Over the years I have shown my cast on to many different people, it's a cast on that I *unvented about 30 years ago when I first learned to knit. I was in a foreign country (Denmark) and trying to learn how to cast on by watching someone across the room from me. I think I was trying to do the long tail cast on, but I didn't have a long tail. What came out of that was this cast on that requires no long tail. I call it the slipknot cast on because essentially you are making a series of slipknots on your needle. This means you can count your original slipknot as a stitch because it is not different than the rest of the cast on stitches.
I love my cast on and use it for almost everything. The advantages of this cast on are:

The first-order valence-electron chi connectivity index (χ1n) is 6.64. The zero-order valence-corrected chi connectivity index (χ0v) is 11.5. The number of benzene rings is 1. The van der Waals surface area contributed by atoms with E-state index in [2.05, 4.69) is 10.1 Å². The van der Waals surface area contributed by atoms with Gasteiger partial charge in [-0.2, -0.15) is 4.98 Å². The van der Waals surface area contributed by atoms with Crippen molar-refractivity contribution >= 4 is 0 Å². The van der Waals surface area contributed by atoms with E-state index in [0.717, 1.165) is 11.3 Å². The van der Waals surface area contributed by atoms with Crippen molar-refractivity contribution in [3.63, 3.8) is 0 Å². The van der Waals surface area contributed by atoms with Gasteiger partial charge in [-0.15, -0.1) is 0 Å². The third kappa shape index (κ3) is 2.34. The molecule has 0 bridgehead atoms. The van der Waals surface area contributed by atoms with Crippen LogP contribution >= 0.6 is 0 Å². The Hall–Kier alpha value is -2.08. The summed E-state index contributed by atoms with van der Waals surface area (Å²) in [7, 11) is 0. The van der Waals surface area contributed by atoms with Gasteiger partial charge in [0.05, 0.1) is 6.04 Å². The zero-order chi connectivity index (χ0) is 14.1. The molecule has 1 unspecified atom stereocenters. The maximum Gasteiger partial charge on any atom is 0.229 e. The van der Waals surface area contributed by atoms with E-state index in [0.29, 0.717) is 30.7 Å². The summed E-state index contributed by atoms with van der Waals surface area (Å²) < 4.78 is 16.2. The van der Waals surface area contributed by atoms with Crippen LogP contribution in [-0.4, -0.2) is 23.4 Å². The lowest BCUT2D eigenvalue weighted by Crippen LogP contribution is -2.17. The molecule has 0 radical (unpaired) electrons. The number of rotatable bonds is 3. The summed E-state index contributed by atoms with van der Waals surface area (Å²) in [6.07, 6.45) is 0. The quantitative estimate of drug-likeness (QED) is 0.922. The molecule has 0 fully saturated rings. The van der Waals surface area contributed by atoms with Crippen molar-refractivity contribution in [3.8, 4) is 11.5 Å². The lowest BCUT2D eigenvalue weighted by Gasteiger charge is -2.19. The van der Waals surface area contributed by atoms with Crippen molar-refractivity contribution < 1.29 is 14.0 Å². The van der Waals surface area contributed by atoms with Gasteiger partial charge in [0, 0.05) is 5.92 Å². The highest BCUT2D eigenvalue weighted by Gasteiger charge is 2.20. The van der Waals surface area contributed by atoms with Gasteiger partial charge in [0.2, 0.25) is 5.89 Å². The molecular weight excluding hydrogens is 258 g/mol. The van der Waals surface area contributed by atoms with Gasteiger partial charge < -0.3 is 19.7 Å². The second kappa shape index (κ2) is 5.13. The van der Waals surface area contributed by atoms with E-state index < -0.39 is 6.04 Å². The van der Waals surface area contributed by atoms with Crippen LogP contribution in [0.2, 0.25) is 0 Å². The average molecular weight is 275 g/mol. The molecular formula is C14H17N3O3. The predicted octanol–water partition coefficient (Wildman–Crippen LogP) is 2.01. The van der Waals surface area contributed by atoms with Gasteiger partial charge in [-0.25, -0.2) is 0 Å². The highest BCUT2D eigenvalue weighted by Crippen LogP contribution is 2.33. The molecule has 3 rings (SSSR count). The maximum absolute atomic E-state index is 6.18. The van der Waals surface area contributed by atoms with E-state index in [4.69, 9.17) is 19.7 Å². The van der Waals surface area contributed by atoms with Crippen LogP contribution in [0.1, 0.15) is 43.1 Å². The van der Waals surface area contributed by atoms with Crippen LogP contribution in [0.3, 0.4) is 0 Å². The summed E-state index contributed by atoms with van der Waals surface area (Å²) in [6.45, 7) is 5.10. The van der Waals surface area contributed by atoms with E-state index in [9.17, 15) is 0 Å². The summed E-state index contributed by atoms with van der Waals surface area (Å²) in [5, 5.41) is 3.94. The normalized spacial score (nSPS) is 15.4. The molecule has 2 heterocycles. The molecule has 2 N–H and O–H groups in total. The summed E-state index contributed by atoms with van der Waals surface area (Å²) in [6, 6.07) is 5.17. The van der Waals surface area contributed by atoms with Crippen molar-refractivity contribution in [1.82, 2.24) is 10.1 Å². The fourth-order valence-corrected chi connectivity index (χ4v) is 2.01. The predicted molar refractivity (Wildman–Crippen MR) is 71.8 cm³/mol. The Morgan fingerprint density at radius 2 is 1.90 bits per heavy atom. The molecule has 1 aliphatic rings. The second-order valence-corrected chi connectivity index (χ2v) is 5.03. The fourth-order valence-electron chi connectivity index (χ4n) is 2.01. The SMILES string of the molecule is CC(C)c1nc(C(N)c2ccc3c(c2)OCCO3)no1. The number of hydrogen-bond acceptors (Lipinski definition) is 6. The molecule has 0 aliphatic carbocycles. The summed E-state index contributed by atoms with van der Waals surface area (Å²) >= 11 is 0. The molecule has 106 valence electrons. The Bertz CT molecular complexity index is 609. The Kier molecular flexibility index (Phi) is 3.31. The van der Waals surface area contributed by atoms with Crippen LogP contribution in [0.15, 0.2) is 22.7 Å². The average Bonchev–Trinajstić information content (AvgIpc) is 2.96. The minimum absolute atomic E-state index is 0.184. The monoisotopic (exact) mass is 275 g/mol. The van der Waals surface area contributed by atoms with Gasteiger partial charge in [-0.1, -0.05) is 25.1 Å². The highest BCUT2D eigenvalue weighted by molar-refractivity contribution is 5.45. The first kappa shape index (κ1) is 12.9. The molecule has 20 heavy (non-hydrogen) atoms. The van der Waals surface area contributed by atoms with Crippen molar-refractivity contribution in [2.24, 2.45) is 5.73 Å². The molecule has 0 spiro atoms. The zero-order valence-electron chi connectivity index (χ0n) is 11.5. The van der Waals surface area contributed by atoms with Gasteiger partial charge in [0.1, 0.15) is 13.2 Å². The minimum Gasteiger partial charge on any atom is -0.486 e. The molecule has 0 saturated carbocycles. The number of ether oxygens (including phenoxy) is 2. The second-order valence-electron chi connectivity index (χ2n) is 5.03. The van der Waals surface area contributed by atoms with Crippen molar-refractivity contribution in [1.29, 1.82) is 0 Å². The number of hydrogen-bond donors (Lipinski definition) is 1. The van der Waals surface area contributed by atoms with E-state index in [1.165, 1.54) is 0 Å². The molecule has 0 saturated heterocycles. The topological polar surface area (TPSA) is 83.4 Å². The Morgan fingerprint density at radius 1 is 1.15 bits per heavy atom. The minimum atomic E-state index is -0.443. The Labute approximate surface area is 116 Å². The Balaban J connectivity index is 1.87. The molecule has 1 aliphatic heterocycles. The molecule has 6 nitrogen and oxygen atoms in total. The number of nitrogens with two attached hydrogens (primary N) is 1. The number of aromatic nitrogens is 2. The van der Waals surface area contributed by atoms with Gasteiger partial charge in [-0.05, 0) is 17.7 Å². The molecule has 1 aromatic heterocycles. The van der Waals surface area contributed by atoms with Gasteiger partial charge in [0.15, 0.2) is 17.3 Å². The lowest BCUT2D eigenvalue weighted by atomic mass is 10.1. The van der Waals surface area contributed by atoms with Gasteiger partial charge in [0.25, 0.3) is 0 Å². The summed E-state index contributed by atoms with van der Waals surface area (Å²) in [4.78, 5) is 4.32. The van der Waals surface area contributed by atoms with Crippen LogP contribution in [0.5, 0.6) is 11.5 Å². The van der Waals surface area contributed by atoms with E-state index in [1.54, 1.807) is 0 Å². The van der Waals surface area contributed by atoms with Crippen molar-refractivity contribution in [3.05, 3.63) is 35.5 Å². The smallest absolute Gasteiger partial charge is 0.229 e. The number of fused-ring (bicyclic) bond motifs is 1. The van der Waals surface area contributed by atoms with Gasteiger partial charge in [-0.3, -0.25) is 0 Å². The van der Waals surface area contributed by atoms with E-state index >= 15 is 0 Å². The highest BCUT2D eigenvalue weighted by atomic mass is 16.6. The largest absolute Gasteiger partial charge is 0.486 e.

- No long tail so you don't need to calculate how much yarn to use. You can also use it when you need to cast on in the middle of a pattern, for example if you are making buttonholes.
- Very flexible edge. The edge is the stretchiest I've found, yet it's also stable and snaps back to its original position very easily.
- Unobtrusive style. The edge looks like little purl bumps from all angles, front back and on the very edge. This means it's perfect for reversible fabrics as there is no "front" or "back" look to the cast on. It also doesn't really look like anything, no heavy row of cast on stitches that look different from the rest of the fabric.
- Unlike the tubular cast on, it works whether you are knitting, ribbing or starting right off with a pattern stitch.
- It pairs well with Elizabeth Zimmermann's sewn bind off.
*unvented is a term that Elizabeth Zimmermann coined to explain those techniques we invent, but which have most likely been invented before us by other knitters over the years.